We’ve all had to face a tough exam at least once in our lives. Whether it’s a school paper, university final or even a test at work, there’s one piece of advice we’re almost always given: make a study plan. With a plan, we can space out our preparation for the test rather than relying on one or two intense study sessions the night before to see us through.
It's good advice. Summed up in three words: cramming doesn’t work. Unfortunately, many of us ignore this rule. At least one survey has found that 99% of students admit to cramming.
You might think that’s down to nothing more than simple disorganisation: I'll admit it is far easier to leave things to the last minute than start preparing for a test weeks or months ahead. But studies of memory suggest there’s something else going on. In 2009, for example, Nate Kornell at the University of California, Los Angeles, found that spacing out learning was more effective than cramming for 90% of the participants who took part in one of his experiments – and yet 72% of the participants thought that cramming had been more beneficial. What is happening in the brain that we trick ourselves this way?
Studies of memory suggest that we have a worrying tendency to rely on our familiarity with study items to guide our judgements of whether we know them. The problem is that familiarity is bad at predicting whether we can recall something.
Familiar, not remembered
After six hours of looking at study material (and three cups of coffee and five chocolate bars) it’s easy to think we have it committed to memory. Every page, every important fact, evokes a comforting feeling of familiarity. The cramming has left a lingering glow of activity in our sensory and memory systems, a glow that allows our brain to swiftly tag our study notes as "something that I've seen before". But being able to recognise something isn't the same as being able to recall it.
Different parts of the brain support different kinds of memory. Recognition is strongly affected by the ease with which information passes through the sensory areas of our brain, such as the visual cortex if you are looking at notes. Recall is supported by a network of different areas of the brain, including the frontal cortex and the temporal lobe, which coordinate to recreate a memory from the clues you give it. Just because your visual cortex is fluently processing your notes after five consecutive hours of you looking at them, doesn't mean the rest of your brain is going to be able to reconstruct the memory of them when you really need it to.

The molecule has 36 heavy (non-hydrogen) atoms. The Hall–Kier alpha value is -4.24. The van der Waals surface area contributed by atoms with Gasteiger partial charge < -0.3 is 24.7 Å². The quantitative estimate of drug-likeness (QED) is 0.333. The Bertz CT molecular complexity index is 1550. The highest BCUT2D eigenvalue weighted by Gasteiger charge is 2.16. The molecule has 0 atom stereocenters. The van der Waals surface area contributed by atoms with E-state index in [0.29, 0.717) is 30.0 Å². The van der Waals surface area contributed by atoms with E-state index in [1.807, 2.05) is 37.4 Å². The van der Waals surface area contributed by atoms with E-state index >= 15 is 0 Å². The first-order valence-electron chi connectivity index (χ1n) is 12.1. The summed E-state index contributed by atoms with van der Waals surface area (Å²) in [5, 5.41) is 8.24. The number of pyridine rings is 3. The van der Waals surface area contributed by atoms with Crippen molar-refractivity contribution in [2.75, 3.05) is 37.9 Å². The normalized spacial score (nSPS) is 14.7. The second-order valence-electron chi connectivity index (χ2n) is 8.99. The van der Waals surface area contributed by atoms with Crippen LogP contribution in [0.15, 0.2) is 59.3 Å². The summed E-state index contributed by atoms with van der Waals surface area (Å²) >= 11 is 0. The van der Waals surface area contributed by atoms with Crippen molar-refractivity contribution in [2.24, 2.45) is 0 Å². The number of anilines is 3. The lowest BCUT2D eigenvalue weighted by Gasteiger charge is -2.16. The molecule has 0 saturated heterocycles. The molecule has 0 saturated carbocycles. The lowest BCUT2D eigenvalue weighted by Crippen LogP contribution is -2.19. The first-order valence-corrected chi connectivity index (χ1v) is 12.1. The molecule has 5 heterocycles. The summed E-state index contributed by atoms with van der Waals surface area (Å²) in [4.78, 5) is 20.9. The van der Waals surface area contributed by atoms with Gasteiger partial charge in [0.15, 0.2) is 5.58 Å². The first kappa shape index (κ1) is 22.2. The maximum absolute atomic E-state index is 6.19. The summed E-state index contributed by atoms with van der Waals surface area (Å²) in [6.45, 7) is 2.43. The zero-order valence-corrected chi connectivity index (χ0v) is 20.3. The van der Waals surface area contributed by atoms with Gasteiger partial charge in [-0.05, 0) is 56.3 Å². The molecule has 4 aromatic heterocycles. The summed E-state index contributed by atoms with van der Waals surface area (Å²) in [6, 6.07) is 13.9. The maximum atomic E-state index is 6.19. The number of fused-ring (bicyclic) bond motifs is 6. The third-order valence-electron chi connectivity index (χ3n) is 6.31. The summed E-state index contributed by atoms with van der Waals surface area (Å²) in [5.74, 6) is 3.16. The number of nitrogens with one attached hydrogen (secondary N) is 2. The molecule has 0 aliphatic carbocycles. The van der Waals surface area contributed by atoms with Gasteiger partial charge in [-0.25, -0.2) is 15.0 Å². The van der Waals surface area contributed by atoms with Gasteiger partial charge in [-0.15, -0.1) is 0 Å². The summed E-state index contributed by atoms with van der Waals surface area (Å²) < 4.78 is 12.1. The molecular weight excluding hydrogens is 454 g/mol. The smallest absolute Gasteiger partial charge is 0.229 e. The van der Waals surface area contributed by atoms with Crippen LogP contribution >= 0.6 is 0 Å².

This ability to make judgements about our own minds is called metacognition. Studying it has identified other misconceptions too. For instance, many of us think that actively thinking about trying to learn something will help us remember it. Studies suggest this is not the case. Far more important is reorganising the information so that it has a structure more likely to be retained in your memory. In other words, rewrite the content of what you want to learn in a way that makes most sense to you.
Knowing about common metacognitive errors means you can help yourself by assuming that you will make them. You can then try and counteract them. So, the advice to space out our study only makes sense if we assume that people aren't already spacing out their study sessions enough (a safe assumption, given the research findings). We need to be reminded of the benefits of spaced learning because it runs counter to our instinct to relying on a comforting feeling of familiarity when deciding how to study
Put simply, we can sometimes have a surprising amount to gain from going against our normally reliable metacognitive instinct. How much should you space out your practice? Answer: a little bit more than you really want to.
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